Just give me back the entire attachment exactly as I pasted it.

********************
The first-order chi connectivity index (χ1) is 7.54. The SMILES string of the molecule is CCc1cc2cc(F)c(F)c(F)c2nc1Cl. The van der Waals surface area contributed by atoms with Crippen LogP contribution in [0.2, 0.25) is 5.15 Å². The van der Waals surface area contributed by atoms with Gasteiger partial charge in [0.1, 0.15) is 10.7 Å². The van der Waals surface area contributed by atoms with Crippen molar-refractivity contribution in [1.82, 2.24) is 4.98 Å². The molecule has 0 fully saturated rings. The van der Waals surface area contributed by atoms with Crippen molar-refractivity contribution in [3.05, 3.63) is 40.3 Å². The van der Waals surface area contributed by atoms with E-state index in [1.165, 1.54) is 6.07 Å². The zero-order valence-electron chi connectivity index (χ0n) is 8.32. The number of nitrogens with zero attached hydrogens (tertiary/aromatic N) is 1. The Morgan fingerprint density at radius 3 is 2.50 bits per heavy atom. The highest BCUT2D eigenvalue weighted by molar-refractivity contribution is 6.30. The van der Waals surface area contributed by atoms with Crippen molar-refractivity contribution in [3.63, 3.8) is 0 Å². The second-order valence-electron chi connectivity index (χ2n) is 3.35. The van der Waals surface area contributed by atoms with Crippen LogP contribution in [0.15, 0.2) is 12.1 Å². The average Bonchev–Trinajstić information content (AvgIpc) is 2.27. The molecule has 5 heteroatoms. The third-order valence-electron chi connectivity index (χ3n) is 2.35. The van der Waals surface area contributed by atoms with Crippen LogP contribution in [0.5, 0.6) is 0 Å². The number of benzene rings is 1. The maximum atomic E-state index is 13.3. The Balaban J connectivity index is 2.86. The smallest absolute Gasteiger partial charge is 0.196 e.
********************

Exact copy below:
The first-order chi connectivity index (χ1) is 7.54. The SMILES string of the molecule is CCc1cc2cc(F)c(F)c(F)c2nc1Cl. The van der Waals surface area contributed by atoms with Crippen LogP contribution in [0.2, 0.25) is 5.15 Å². The van der Waals surface area contributed by atoms with Gasteiger partial charge in [0.1, 0.15) is 10.7 Å². The van der Waals surface area contributed by atoms with Crippen molar-refractivity contribution in [1.82, 2.24) is 4.98 Å². The molecule has 0 fully saturated rings. The van der Waals surface area contributed by atoms with Crippen molar-refractivity contribution in [3.05, 3.63) is 40.3 Å². The van der Waals surface area contributed by atoms with E-state index in [1.165, 1.54) is 6.07 Å². The zero-order valence-electron chi connectivity index (χ0n) is 8.32. The number of nitrogens with zero attached hydrogens (tertiary/aromatic N) is 1. The Morgan fingerprint density at radius 3 is 2.50 bits per heavy atom. The highest BCUT2D eigenvalue weighted by molar-refractivity contribution is 6.30. The van der Waals surface area contributed by atoms with Crippen molar-refractivity contribution in [3.63, 3.8) is 0 Å². The second-order valence-electron chi connectivity index (χ2n) is 3.35. The van der Waals surface area contributed by atoms with Crippen LogP contribution in [0.15, 0.2) is 12.1 Å². The average Bonchev–Trinajstić information content (AvgIpc) is 2.27. The molecule has 5 heteroatoms. The third-order valence-electron chi connectivity index (χ3n) is 2.35. The van der Waals surface area contributed by atoms with Crippen LogP contribution in [0.5, 0.6) is 0 Å². The number of benzene rings is 1. The maximum atomic E-state index is 13.3. The Balaban J connectivity index is 2.86. The smallest absolute Gasteiger partial charge is 0.196 e.